Four decades on, the IDF – and within it, the IAF – are not only welcome, they are eagerly sought as comrades, mates and potential brothers-in-arms. Whenever Air Force Chiefs meet, their Israeli colleague is always a member of very good standing. Israel’s transfer from EUCOM to CENTCOM, under the American scheme, added an Asian dimension to the NATO one long practiced by Americans, British, Italian, German, French and Greek forces (the latter supplanting the Turks, which used to be best buddies with Israel pre-Erdoghan).
In a special gesture, while Norkin’s F-15 flies alongside the IAF’s latest, an F-35, his wingman is the German Air Force’s Chief, Lt.-Gen. Ingo Gerhartz, in a Eurofighter Typhoon painted in Israeli colors. Festivities over, there is a full menu of sorties until October 28. Air superiority, anti-SAM, command and control, coalition warfare. It is obvious to observers, based on reports from various sectors in the region from 2013 on, that whoever cooperated in missions in Syria, Egypt (against terror networks) and Iraq may well strike elsewhere, at least blessed by local stakeholders such as Jordan and the United Arab Emirates.
The last dogfight was won by the IAF 36 years ago. Two generations of fighter pilots went through the system untested in that sort of combat, though they became proficient in air-to-ground strikes in which complex choreography is sometimes needed for 100 or more aircraft in very constricted space. The Melniks of the present train and simulate. They may be as good as their predecessors- better, say the elders, and more tuned to the digital age – but for most it will never really be proven one way or the other, because even the best and the fightest who following their carreers serve in the active reserve are grounded at 51 (except for Air Academy instructors), making way for youth in which it is cost-effective to invest precious flight hours.
Blue Flag is the younger Israeli brother of Red Flag, the combat exercise at USAF Nellis in Nevada, which started after the Vietnam and Yom Kippur wars. At Nellis, there are three editions – one for Americans only, one somewhat downgraded for “Five Eyes” Anglo-Saxon allies, one even less classified for other international partners. Israel is officially less reliable than New Zealand, even though it is in Israel’s interest to avoid leakage, because its own pilots would be endangered if secrets reach its enemies (presumably through defense industry deals).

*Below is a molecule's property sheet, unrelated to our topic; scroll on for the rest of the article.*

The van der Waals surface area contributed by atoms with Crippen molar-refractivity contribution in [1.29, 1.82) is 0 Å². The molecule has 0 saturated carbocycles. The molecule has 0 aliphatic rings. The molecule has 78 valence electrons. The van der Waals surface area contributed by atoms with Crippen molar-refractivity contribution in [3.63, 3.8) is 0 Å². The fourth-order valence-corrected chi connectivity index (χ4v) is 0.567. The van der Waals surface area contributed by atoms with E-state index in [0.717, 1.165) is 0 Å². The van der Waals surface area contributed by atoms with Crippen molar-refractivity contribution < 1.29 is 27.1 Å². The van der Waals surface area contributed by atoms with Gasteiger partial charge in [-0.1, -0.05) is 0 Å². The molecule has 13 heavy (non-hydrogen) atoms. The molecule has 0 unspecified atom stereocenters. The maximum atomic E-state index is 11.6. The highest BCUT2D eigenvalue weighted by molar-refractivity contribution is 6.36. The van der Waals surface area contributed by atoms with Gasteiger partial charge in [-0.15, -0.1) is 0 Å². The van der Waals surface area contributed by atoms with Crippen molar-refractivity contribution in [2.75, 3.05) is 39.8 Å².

In Blue Flag 2021, everyone shares, but not everything, at least not intentionally. In order to win its next war, Israel must keep some surprises to itself. Nevertheless, it is an important opportunity to welcome fighters who are friends and show them around, up and about.
Unless some sudden conflagration breaks out in Gaza or Lebanon before next summer, Blue Flag will be one of Norkin’s last major events. In the IAF’s timeline, three periods stand out, each with two commanders. In 1958-73, the Ezer Weizmann-Moti Hod era, with the 1967 victory at its apex and transitioning from the French Mirage to the American Phantom. On its heels, and recovering from the Yom Kippur setbacks, the 1973-82 Benny Peled-David Ivry era of reorganising the IAF to anti-SAM and absorbing F-15’s and F-16’s. These were the Baby Boom years of fighter pilots born just after Israel was born. Today’s planes, manned or remotely operated, are crafted with Millennials in mind.
More recently, 2012-22, the Amir Eshel-Amikam Norkin era. Two like-minded fighter leaders who ushered the IAF into the F-35 mindset, with deep understanding of the Air Force’s part in national strategy and the necessity of unjamming its bottlenecks by innovative command and control mechanisms. This is certainly fine as far as it goes, but Israel stops short of making use of their talents in the top position of the IDF, reserved for ground forces General Officers. Nor are the Norkins, once retired from the military where they excelled at implementing policy, inclined to take part in shaping it. The net result is that Israelis are more competent at waging their wars than in striving to consign conflict to their history books, next to tales of last century’s dogfighting.